New York Times: Eightfold AI Finds People for Hard-to-Fill Roles

We started Eightfold because we believe that AI technology has a unique potential to help companies and workers find each other, making the job search process better and solving many of the intractable challenges of modern recruiting.

Our customers are seeing this potential made real. And recently, America’s Newspaper of Record reported on the power of AI in recruiting and talent management. The New York Times prominently featured us in a recent article.

According to the Times:

Thanks to services like Eightfold, which rely on sophisticated algorithms to match workers and jobs, many employers may soon have access to a universe of prospective workers — even for hard-to-fill roles — whom they might not otherwise have come across.

Indeed, our AI can help find talent for roles that have challenged our customers for months—talent they can identify only with Eightfold. It is just a part of the unique power of our artificial intelligence.

The Times also wrote:

The software tool can be especially powerful to an employer intent on expanding a search beyond candidates with conventional experience and qualifications. In that case, a recruiter can specify criteria (like industry and location, and even how likely the candidate is to accept an offer) that would turn up less traditional résumés.

When AI is matching talent with required job skills, companies are likelier to find qualified people outside the restrictions they’ve used in the past. It’s just one way that our AI boosts hiring diversity and empowers recruiters to focus on recruiting instead of searching.

Read the whole article to learn more.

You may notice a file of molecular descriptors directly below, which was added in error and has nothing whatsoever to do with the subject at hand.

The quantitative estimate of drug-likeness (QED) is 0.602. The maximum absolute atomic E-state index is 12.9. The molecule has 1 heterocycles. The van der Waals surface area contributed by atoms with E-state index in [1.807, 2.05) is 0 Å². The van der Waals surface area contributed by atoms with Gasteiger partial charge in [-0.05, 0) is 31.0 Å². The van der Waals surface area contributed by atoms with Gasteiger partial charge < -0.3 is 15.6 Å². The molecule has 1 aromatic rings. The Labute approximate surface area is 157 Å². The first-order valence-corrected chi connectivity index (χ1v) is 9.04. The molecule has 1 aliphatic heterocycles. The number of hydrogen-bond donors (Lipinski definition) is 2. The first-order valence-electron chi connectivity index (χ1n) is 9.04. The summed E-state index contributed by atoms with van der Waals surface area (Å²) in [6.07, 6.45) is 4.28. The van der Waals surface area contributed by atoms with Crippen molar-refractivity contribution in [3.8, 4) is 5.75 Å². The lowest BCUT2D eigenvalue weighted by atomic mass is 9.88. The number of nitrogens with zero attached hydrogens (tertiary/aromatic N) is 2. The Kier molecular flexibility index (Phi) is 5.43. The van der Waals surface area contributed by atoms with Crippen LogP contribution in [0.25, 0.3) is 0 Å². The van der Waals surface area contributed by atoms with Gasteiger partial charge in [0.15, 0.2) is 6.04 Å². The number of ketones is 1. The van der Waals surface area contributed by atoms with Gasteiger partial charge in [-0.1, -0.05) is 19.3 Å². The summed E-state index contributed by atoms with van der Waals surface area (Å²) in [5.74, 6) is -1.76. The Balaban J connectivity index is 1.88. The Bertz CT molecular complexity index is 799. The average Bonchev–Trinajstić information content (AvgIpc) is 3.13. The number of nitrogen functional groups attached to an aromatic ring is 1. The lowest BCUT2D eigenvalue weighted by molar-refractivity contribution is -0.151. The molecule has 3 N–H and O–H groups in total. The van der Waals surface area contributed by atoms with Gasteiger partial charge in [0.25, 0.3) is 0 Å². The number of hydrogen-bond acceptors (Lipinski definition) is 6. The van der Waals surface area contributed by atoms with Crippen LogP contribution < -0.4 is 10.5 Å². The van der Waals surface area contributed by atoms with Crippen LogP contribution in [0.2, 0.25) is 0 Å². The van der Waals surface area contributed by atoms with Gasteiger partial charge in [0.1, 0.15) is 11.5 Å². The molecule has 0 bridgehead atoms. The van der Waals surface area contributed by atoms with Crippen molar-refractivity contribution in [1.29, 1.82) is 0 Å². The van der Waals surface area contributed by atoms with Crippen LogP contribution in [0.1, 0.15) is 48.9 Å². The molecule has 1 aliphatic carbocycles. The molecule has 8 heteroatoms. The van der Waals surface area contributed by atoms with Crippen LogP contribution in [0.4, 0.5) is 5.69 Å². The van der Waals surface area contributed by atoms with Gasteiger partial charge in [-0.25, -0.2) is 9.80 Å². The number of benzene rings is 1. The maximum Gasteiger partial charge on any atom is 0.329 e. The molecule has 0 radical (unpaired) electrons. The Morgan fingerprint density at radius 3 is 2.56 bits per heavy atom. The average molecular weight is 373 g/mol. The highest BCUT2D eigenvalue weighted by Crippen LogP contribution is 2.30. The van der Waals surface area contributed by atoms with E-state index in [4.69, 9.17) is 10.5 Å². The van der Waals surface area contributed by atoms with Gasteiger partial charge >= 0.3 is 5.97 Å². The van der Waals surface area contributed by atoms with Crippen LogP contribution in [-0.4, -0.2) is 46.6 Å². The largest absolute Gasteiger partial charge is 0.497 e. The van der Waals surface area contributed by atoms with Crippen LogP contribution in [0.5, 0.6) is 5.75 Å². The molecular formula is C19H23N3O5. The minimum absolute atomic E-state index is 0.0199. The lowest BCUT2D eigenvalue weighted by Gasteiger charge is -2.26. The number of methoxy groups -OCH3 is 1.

Walking the Time-to-Hire Tightrope

Filling positions quickly saves money, but the true story is more complicated.

Having empty positions in an organization is enormously expensive. The reasons are varied: some work that the Open Role is responsible for may go undone, new opportunities may be missed, and the effectiveness of existing employees is reduced as they’re forced to take on extra work or go without help. Time spent nurturing candidate relationships and converting prospects into signed employees also quickly raises the bill. As a result, there is inherent pressure in the recruiting process to fill open positions as quickly as possible.

Time-to-hire has traditionally been one of the key metrics used by recruiting staff to evaluate their efforts and communicate them to management—as well as to communicate the need for more resources to minimize time-to-hire. However, while the cost pressures to reduce time-to-hire may be high, there are costs associated with expediting the hiring process as well. Less-than-ideal candidates may prove expensive in the long run as they underperform, require more training than expected, or leave the role quickly (starting the cycle over again). With unlimited time, any recruiter could find the perfect candidate, but with a ticking clock and a constantly mounting recruiting bill, waiting for “the one” doesn’t always make sense either.